Read This Before You Start Your Coding Bootcamp!

So you have signed up for a coding bootcamp or are thinking about signing up for a coding bootcamp. First of all, congratulations! That is awesome. It really is! I have a Computer Science degree but what I learned in a Coding Bootcamp was a lot more useful and more importantly it gets you hired…but only if you do it right!

You Will Get Lost and Confused!

Confused Mark Wahlberg

Make no mistake, unless you are a born genius like Bill Gates or Brian in my advanced CS class in college you will not only be confused about what you are expected to do but be completely lost! All I can say is that it is OK. I repeat, it is OK to be confused or even lost! The important part is to make sure you don’t freak out or even worse quit. Just keep going, calmly!

Don’t Stress the Know it All Dude in Class

Douchebag

There will be at least one guy and yes I mean guy because usually it’s a guy that acts like a total douchebag. He will try to show off how much he already knows but more importantly he will act as if this stuff is easy. The reason for is because that guy had previous experiencing developing code so if course it is going to be easy for him! Don’t let that person make you feel insecure! You got this!

Keep Your Desktop Clean and Organized

If you had ANY idea how important this part is you would bleach your Operating System! I cannot stress this part enough. Too many mistakes and countless hours have been wasted because students didn’t keep their file structure, desktop organized. ONE DIRECTORY for your CODE. That’s it! Do not have duplicate versions of the same code! So simple but so profound.

Pick a Naming Convention

I will be honest. I still struggle with this sometimes but sticking to one naming convention for files, folders and even variables will go a long way. I personally have chosen to name everything with the first letter of each word uppercased and a dash in between them. So for example Avans-Class.

Git Commit / Backup Often

If you don’t know what Git is yet that’s OK. Just remember to backup your code often and preferably whenever you have accomplished a task. So let’s say you are working on full-stack app and just added a search box that works now. It’s not Google but it works good enough. At this point you should be pushing up your changes to GitHub. Again, don’t worry if you don’t know what Git and GitHub is.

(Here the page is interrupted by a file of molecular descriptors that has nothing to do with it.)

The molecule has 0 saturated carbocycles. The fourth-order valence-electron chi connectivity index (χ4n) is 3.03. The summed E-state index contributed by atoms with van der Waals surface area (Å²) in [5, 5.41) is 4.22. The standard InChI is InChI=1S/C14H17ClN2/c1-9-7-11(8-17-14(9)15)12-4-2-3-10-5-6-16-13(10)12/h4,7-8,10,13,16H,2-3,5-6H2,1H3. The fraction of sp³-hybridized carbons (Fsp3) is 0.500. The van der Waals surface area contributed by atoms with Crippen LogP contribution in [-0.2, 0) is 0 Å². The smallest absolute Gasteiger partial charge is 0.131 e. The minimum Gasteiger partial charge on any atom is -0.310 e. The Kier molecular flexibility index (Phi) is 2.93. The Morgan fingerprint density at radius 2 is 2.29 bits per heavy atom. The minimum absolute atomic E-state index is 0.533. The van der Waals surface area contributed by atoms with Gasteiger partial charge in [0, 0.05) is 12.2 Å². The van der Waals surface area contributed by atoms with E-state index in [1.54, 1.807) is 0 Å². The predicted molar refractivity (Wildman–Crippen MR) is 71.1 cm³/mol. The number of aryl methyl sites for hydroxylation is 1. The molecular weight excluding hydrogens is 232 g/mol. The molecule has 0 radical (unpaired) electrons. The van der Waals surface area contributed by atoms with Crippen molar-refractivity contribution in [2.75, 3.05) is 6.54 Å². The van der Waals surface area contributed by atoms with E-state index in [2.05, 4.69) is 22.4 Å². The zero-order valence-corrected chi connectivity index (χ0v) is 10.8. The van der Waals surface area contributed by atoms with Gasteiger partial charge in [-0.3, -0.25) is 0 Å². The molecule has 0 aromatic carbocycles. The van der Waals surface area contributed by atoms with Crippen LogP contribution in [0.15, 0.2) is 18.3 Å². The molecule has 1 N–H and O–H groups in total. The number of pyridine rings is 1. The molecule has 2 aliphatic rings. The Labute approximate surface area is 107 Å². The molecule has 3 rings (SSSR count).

Close All Apps / Windows You Don’t Need

Another good one. And again this is one I struggle with sometimes. But whenever I notice I have too many tabs open I just start closing them even if I feel like they are important and I really need them. You should only have ONE instance of the following open: the terminal, browser, code editor and Spotify. Nothing else!

Don’t you Dare Tackle more than One Task at a Time!

Another important one. Don’t try to handle two tasks at once. Just focus on one small task a time and make you get it working before you move on! Don’t get distracted either. It’s either to notice other issues when you try to resolve an issue…just ignore it. I know it’s not easy but you can do it!

Indention and Spaces

Be consistent with your spaces and indention. Don’t develop bad habits and write messy code. Get rid of any out of place empty lines, indent your code so it looks visually pleasing. And if you don’t know what is considered good indention, look at some popular code repository and see how they organized their code and what kind of space, indention choices they made.

DON’T DO THIS

function foo  ()  {

console.log('BAD');
}

DO THIS

function foo(){
  console.log('BETTER');
}

Conclusion

Going through a coding bootcamp can be scary especially if you are paying a lot of money. You just don’t know if you are going to do well and get hired afterwards. Just keep going, do your best and don’t look back. Stay calm and organized. Break everything down to smaller more manageable parts. And if you get stuck really really bad. And you have no idea what to do. Just reach out to me. I am coding tutor and I have been helping coding bootcamp students for a couple of years now.